Apparently, having a predisposition to onychomycosis is quite common and the fungus is very opportunistic latching on to a victim at swimming pools, showers and other public places where one might be barefoot.  Not having the gene, my toe nails are just fine, but some of my children are showing early signs of toe nail fungus.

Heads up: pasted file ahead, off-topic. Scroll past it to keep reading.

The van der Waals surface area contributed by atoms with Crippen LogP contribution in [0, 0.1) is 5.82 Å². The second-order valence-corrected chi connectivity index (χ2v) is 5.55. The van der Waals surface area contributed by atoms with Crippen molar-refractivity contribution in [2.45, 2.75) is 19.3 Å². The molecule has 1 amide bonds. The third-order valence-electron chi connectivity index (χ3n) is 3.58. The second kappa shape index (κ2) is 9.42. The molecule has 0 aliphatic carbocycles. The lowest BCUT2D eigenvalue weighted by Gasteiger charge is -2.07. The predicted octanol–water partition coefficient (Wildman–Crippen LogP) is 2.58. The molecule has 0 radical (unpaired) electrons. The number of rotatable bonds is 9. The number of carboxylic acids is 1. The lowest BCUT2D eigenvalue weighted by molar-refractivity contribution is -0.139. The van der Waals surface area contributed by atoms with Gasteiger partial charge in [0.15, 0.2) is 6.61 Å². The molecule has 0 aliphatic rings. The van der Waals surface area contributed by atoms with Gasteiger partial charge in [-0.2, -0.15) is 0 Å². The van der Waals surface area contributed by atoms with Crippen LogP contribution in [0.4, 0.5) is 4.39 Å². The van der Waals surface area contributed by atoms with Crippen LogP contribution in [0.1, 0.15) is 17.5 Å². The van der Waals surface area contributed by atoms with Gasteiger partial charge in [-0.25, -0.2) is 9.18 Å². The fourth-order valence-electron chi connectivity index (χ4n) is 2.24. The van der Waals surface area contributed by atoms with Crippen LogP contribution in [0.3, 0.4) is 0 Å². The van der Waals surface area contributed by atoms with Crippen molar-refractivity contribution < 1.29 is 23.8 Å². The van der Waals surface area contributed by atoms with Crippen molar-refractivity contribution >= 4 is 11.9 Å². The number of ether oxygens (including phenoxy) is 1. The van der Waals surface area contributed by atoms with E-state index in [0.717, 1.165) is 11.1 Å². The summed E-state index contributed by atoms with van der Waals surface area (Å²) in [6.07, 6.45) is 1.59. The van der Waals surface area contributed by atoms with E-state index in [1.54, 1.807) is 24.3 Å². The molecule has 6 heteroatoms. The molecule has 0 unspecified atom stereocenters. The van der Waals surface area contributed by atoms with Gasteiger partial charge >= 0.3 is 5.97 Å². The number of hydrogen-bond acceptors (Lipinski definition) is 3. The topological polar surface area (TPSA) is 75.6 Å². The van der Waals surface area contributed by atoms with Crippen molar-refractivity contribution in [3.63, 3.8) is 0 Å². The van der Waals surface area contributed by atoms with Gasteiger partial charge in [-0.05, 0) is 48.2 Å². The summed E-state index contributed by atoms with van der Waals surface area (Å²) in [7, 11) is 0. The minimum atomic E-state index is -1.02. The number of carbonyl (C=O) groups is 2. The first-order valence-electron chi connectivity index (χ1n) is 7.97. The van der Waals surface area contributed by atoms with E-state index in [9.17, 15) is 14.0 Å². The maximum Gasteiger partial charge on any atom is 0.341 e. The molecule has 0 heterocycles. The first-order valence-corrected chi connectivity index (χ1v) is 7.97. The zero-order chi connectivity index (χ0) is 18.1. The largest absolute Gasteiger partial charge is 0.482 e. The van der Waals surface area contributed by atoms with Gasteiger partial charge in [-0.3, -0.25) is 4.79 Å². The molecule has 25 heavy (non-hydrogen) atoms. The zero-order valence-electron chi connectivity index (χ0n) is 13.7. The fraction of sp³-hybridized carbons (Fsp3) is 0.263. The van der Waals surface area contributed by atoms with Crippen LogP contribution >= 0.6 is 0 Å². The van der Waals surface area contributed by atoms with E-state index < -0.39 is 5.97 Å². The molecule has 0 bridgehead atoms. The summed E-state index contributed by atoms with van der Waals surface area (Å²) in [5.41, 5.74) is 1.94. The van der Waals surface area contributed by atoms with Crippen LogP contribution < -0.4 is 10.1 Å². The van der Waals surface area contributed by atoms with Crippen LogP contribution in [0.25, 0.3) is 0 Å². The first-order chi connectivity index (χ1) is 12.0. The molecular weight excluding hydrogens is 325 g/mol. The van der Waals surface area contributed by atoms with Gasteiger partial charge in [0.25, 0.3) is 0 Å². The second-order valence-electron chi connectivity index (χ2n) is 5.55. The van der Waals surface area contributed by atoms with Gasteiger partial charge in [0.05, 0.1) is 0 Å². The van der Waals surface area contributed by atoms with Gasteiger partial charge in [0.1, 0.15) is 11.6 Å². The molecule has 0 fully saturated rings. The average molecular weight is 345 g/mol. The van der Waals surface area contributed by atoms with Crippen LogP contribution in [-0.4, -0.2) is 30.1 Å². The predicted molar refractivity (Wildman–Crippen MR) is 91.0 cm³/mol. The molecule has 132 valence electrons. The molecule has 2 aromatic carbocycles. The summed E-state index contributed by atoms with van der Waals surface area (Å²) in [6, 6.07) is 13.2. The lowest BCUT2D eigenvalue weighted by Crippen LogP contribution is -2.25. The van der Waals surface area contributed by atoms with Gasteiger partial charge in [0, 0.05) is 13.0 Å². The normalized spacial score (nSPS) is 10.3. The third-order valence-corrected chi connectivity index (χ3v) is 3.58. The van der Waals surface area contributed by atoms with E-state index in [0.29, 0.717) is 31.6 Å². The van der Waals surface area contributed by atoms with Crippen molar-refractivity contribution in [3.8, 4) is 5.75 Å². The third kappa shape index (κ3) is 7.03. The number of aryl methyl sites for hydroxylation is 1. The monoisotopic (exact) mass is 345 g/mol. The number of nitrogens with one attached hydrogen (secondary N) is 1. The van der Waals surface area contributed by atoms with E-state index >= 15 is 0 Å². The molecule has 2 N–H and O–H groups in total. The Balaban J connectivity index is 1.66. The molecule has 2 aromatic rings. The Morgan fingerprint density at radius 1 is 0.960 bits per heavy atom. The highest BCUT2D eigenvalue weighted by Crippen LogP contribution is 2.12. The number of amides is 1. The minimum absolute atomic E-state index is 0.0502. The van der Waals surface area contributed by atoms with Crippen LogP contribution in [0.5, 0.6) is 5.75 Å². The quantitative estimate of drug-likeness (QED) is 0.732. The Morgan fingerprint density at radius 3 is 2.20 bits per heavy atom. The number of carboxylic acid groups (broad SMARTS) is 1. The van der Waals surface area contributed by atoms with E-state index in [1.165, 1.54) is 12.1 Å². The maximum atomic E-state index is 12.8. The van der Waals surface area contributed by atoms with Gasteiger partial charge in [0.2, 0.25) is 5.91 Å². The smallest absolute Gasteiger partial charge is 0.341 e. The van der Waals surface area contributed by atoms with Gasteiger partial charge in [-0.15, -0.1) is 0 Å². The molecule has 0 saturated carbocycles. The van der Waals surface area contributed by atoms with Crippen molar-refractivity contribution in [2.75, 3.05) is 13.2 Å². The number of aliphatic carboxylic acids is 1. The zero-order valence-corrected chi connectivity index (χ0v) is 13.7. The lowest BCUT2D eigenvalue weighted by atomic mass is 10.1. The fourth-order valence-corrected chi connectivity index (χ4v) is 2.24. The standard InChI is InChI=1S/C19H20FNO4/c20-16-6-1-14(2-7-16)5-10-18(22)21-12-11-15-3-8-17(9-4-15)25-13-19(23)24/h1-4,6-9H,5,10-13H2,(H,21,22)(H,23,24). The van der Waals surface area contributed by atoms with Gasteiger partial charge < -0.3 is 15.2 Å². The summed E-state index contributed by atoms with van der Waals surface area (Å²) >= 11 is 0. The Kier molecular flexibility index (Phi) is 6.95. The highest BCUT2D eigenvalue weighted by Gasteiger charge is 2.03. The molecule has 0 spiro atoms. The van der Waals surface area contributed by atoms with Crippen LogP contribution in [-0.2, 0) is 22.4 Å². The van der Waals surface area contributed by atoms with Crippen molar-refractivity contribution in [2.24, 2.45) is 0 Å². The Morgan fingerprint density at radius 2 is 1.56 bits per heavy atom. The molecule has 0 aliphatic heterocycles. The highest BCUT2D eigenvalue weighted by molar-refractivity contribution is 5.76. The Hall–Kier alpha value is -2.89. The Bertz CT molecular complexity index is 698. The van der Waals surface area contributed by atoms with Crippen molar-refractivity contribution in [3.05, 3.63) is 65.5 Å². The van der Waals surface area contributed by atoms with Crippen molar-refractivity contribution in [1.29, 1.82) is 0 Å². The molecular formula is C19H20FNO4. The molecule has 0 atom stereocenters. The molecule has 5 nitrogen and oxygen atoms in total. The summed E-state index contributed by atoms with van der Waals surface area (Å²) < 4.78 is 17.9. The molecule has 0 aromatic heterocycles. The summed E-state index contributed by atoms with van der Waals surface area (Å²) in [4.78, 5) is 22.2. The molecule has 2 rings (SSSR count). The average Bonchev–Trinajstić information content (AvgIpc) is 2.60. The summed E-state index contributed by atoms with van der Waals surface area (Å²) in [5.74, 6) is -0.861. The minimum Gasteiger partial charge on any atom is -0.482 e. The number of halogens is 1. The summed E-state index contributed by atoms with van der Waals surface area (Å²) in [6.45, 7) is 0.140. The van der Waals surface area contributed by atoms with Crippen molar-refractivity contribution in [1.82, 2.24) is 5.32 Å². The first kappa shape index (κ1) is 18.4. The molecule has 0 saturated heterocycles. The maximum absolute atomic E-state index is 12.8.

There is a medication on the market which, supposedly, eliminates the intruder.  The ad on TV was so disgusting I always turned away after I had watched it a few times. This ugly animated creature (the fungus) lifted up the nail of the big toe and with a devilish smile climbed inside making itself right at home and settling in for the long haul.  The thought and the ad gave me the creeps.  Furthermore, in reading the lengthy list of side effects my conclusion was that no one should be taking that particular medication for any reason even for yucky toe nails.  However, I also understand that it works especially if, all of your life, you’ve been kind to your liver which has an awful lot of extra hard work to do while coping with the toenail drug.  I have also read recently that the fungus can be treated with Laser if caught before it becomes too entrenched.  Furthermore, some of the essential oils, such as tea tree oil, do a good job as well.  I’m glad there is something for so many out there troubled with this intrusive nuisance.